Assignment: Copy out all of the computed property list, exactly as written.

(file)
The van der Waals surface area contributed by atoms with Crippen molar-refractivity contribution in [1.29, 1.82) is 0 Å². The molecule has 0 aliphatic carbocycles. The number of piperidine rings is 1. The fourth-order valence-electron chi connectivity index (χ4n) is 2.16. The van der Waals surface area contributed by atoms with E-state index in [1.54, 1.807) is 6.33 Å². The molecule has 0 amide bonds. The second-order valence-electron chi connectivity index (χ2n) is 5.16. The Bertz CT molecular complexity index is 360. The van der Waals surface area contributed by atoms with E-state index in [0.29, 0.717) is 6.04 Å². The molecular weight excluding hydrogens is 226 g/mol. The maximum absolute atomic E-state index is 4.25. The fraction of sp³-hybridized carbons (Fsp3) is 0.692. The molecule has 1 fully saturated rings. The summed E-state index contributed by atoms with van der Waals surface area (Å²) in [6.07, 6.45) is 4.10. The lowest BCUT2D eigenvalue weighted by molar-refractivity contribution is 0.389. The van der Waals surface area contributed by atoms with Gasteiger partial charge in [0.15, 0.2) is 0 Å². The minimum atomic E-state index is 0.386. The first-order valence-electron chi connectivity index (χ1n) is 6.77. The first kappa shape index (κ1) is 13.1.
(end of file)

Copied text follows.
The van der Waals surface area contributed by atoms with Crippen molar-refractivity contribution in [1.29, 1.82) is 0 Å². The molecule has 0 aliphatic carbocycles. The number of piperidine rings is 1. The fourth-order valence-electron chi connectivity index (χ4n) is 2.16. The van der Waals surface area contributed by atoms with E-state index in [1.54, 1.807) is 6.33 Å². The molecule has 0 amide bonds. The second-order valence-electron chi connectivity index (χ2n) is 5.16. The Bertz CT molecular complexity index is 360. The van der Waals surface area contributed by atoms with E-state index in [0.29, 0.717) is 6.04 Å². The molecular weight excluding hydrogens is 226 g/mol. The maximum absolute atomic E-state index is 4.25. The fraction of sp³-hybridized carbons (Fsp3) is 0.692. The molecule has 1 fully saturated rings. The summed E-state index contributed by atoms with van der Waals surface area (Å²) in [6.07, 6.45) is 4.10. The lowest BCUT2D eigenvalue weighted by molar-refractivity contribution is 0.389. The van der Waals surface area contributed by atoms with Gasteiger partial charge in [0.15, 0.2) is 0 Å². The minimum atomic E-state index is 0.386. The first-order valence-electron chi connectivity index (χ1n) is 6.77. The first kappa shape index (κ1) is 13.1.